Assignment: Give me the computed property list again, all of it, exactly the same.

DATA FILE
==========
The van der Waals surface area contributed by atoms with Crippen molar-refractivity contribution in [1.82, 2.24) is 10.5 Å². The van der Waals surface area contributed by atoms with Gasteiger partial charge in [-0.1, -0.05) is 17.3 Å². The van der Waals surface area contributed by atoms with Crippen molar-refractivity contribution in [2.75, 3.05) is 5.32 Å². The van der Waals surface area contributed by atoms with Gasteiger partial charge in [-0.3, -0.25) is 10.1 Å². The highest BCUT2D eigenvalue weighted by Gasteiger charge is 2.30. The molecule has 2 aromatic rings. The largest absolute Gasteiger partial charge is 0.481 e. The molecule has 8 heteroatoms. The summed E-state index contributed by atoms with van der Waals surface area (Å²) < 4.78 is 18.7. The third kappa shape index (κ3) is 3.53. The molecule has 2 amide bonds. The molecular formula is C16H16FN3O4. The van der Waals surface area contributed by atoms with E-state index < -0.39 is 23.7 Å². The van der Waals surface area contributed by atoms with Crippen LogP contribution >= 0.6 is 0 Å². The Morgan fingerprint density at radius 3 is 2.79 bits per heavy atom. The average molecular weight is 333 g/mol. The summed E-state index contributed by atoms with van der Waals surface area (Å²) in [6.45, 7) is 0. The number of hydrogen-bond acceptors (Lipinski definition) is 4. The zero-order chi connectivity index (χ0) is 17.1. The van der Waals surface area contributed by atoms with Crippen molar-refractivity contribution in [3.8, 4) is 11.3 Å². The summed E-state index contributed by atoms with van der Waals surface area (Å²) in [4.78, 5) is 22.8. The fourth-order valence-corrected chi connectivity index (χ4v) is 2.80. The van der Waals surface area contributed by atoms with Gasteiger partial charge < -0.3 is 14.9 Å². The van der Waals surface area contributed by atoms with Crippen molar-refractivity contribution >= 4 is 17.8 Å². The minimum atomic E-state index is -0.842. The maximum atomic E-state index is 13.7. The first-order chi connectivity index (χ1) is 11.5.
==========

The van der Waals surface area contributed by atoms with Crippen molar-refractivity contribution in [1.82, 2.24) is 10.5 Å². The van der Waals surface area contributed by atoms with Gasteiger partial charge in [-0.1, -0.05) is 17.3 Å². The van der Waals surface area contributed by atoms with Crippen molar-refractivity contribution in [2.75, 3.05) is 5.32 Å². The van der Waals surface area contributed by atoms with Gasteiger partial charge in [-0.3, -0.25) is 10.1 Å². The highest BCUT2D eigenvalue weighted by Gasteiger charge is 2.30. The molecule has 2 aromatic rings. The largest absolute Gasteiger partial charge is 0.481 e. The molecule has 8 heteroatoms. The summed E-state index contributed by atoms with van der Waals surface area (Å²) < 4.78 is 18.7. The third kappa shape index (κ3) is 3.53. The molecule has 2 amide bonds. The molecular formula is C16H16FN3O4. The van der Waals surface area contributed by atoms with E-state index < -0.39 is 23.7 Å². The van der Waals surface area contributed by atoms with Crippen LogP contribution >= 0.6 is 0 Å². The Morgan fingerprint density at radius 3 is 2.79 bits per heavy atom. The average molecular weight is 333 g/mol. The summed E-state index contributed by atoms with van der Waals surface area (Å²) in [6.45, 7) is 0. The number of hydrogen-bond acceptors (Lipinski definition) is 4. The zero-order chi connectivity index (χ0) is 17.1. The van der Waals surface area contributed by atoms with Crippen molar-refractivity contribution in [3.8, 4) is 11.3 Å². The summed E-state index contributed by atoms with van der Waals surface area (Å²) in [4.78, 5) is 22.8. The fourth-order valence-corrected chi connectivity index (χ4v) is 2.80. The van der Waals surface area contributed by atoms with Gasteiger partial charge < -0.3 is 14.9 Å². The van der Waals surface area contributed by atoms with Crippen molar-refractivity contribution >= 4 is 17.8 Å². The minimum atomic E-state index is -0.842. The maximum atomic E-state index is 13.7. The first-order chi connectivity index (χ1) is 11.5.